Thank you very much for sharing your views with us.

    Kelly Cordeiro said:
    April 30, 2013 at 9:14 am

    Hey folks,
    I can say that, for a long time, I didn’t pay much attention to my development. I frequently watch Tv series in English and try to copy their pronunciaton like a parrot and I pay attention to new words, but I think this isn’t enough.
    For a long time I postponed my improvement and I’ve always blamed the lack of time or money to study. Luckly, last year I decided to put an end on my procrastination and I found myself lost.
    So, after researching what my options were, I decided to start with a TKT course (that led me to you and Bruna!) and I don’t intend to stop studying. As more class that we have as more I notice how much I need improvement.
    Therefore, I can say now that yes, I am giving the necessary attention to my language development. I need to improve Language, teaching skills, and a little bit of culture. As I’ve already said, I’m studying for the TKT and watch series in English, I’m also looking for good podcasts, and I’m watching some lectures and videos of methodology available on the internet.

      Higor Cavalcante said:
      April 30, 2013 at 10:23 am

      Hey Kelly,

      Thank you very much for your message. 🙂

      I can definitely see how much importance you give to your language improvement, and I see this improvement in classes every day. One thing you didn’t mention, but I know from our classes, is that you also like reading very much. All these things combined with reading will do wonders for your English!

      Once again, thank you for your comment and see you on Friday! 🙂

    Natália Guerreiro said:
    April 30, 2013 at 8:31 pm

    Funny you should say so. In my experience there are English teachers who don’t worry about PD at all, of course, but I’ve come across quite a few who were worried about their language development only!

    But in reference to your questions:
    – Do you think you give your own English language development the necessary attention?
    One could always do better, of course, but I think I pay reasonable attention to it.

    – What areas of the English language do you feel you need to work on the most?
    Productive vocabulary, esp. collocations and colloquial expressions to sound more natural. And pragmatics.

    – What do you do to improve your knowledge of English? (What, how often, who with etc.)
    I wish I could say I have a method, but in fact I have many and none at the same time. I’ve got a vocabulary notebook where I keep interesting lexis (with definition, example sentences and pronunciation) and once in a (long) while I go over what I jotted down there. But I try and do it from memory, too. I listen to podcasts and watch TV series sometimes, and I read extensively, so whenever possible I stop and copy interesting lexis. And it’s funny coz when I listen or read with my vocab notebook by my side I tend to notice more language than when I listen or read for fun or for learning content.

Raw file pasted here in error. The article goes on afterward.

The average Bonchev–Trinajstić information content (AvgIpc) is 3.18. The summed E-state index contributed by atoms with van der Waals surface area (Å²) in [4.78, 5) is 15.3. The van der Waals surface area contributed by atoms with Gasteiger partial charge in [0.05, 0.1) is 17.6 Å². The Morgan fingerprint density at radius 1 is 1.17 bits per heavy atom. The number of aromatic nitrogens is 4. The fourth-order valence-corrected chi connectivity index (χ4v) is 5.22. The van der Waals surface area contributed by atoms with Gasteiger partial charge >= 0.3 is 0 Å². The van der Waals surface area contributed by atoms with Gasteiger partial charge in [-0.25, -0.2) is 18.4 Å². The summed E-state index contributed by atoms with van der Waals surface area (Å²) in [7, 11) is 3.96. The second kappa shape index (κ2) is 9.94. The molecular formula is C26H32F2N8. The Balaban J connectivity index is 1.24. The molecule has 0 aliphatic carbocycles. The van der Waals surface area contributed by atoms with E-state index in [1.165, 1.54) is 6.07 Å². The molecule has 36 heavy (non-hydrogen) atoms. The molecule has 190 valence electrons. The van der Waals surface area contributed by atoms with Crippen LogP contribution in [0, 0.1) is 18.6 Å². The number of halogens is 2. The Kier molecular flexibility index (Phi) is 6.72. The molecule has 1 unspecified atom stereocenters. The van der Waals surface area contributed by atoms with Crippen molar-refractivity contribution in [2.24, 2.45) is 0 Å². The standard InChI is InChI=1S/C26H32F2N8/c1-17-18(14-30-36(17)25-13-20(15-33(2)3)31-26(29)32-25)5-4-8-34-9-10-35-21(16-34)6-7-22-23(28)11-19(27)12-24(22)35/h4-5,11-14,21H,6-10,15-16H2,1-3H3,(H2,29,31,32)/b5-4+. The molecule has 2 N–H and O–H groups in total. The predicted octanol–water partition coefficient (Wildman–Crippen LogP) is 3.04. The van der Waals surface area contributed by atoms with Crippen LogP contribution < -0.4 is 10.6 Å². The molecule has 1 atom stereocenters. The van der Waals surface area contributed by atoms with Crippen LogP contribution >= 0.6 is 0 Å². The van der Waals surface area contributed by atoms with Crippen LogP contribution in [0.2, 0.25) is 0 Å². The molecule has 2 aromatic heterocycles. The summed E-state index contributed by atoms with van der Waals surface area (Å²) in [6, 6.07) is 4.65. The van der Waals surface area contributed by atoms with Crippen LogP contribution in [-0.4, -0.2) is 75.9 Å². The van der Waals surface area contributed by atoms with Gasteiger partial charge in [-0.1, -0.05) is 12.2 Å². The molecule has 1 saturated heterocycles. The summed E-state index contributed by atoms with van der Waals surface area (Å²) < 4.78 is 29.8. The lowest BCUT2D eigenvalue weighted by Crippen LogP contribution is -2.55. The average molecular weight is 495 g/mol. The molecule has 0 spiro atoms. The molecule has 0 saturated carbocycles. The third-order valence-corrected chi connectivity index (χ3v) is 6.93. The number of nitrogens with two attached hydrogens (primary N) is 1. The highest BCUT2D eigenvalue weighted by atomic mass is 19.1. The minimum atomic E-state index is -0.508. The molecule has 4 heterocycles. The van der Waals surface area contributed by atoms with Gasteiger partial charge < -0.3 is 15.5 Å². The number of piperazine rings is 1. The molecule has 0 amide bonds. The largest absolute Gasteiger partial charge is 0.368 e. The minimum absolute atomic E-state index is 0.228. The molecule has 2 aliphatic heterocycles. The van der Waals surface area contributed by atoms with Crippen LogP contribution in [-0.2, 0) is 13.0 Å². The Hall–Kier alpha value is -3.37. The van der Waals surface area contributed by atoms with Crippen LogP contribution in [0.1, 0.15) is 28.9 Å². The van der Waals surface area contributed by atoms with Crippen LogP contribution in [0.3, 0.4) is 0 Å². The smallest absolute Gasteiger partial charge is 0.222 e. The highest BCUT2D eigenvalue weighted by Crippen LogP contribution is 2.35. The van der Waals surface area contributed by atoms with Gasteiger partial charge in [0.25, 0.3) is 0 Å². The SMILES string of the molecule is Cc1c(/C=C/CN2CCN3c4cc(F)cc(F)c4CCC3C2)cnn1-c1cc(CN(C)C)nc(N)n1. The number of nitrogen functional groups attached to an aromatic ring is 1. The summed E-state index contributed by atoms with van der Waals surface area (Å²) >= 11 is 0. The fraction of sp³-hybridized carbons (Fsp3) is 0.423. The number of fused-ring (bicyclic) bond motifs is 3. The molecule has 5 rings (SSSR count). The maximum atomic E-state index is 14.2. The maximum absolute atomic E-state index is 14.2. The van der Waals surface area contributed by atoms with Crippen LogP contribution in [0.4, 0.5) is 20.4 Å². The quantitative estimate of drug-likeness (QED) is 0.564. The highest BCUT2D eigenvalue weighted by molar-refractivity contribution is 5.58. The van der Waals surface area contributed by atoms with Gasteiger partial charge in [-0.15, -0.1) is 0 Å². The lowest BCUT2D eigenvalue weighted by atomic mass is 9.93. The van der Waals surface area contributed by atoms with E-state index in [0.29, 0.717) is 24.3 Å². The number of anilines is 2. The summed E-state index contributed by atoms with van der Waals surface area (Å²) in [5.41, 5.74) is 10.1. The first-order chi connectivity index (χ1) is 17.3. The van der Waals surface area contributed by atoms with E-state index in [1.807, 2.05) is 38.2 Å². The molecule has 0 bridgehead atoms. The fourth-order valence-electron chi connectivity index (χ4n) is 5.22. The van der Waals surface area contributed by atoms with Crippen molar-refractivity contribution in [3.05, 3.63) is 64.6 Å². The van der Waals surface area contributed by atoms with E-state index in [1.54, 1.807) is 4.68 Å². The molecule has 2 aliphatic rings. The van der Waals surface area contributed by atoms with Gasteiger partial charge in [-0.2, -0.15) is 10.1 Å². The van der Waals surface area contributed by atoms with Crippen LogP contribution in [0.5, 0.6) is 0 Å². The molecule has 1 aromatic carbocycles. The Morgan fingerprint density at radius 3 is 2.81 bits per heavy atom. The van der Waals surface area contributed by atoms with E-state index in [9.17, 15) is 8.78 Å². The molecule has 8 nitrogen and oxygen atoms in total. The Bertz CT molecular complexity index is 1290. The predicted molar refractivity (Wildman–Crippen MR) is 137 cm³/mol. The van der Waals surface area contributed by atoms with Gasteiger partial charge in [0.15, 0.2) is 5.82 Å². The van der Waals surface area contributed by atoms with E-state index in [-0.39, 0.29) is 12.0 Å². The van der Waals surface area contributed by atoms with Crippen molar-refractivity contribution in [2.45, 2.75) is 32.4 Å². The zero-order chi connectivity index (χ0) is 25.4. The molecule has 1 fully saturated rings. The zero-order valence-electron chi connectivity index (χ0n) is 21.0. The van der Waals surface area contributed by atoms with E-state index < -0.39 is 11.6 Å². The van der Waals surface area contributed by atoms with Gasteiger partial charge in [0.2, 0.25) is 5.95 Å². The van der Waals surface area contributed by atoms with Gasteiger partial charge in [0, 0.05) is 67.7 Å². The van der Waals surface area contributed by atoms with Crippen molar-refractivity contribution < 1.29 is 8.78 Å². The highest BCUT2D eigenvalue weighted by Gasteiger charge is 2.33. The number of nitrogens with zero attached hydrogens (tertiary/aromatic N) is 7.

I haven’t practiced writing, so when I do have to write I feel stuck and keep looking everything up. As for speaking, once in a blue moon I convince my husband, who also has a B.A. in English, to practice a little, but, since he’s shy, we don’t do that as much as I feel I need to keep my fluency. At my current line of work, unfortunately, I rarely get to speak English, but I try and talk to myself at times (at home… in the shower… so no one can hear me, lol).
    I’ve tried recording myself but it undermines my confidence in such a way that I’ve given it up. I’ve tried doing those vocabulary exercise books, but I found out that I don’t learn much from them. They don’t seem to consider a C2 level as their target audience, and I found out that even the expressions that I didn’t know don’t stick. I don’t know what the problem is… Perhaps the context in TV and books makes the vocab more memorable.
    Oh, and I like reading grammars and linguistics manuals. I wish I had the clarity to make it a priority!

      Higor Cavalcante said:
      April 30, 2013 at 8:50 pm

      Hi Natália,

      Thank you very much for your great comment!

      I believe all areas of professional development are extremely important. The reason why I’ve singled language out is simply because it seems to me very few people have, as I said in the post. People tend to place great importance on learning ideas on how to teach skills, how to teach systems, technology, ‘methods’ and so on. It’s very rare, however, to a blog post, an article, a talk in a conference etc. that is focused on a teacher’s language development, especially non-native teachers. I just began wondering why.

      As for the things you do to improve your English, wow! Way to go! My favorite parts were the fact you read a lot – in my opinion, the most important and effective language development activity there is – and how you actually pay attention to new language you come across. A vocabulary notebook is incredibly relevant, and I always have mine around as well.

      You mentioned recording yourself undermines your confidence. Interesting; I’d never considered it could. Since I keep asking my students to do that, I’d better take that into careful consideration!

      I really hope to see other comments by you here on the blog soon. Thank you very much for dropping by!

    lucasrigonato said:
    May 3, 2013 at 4:24 pm

    Hi Higor,
    as I haven’t been in the field for that long (it’s been 5 years since I first started in the TEFL) I still feel like I have to prove myself to the other more experienced teachers, thus, I’ve constantly been in search of new ways to keep pushing myself harder so as not to get stuck in the upper-intermediate/advanced plato concerning my development in English. It is well stablished that there’s no such thing as having learnt all there was to.

    Writing skills have been my area of biggest concern, though. Probably as a result of keeping other areas, say listening or speaking skills, closer to heart. I’ve recently sat Cambridge Proficiency and to my dismay I did not do that well in the writing paper.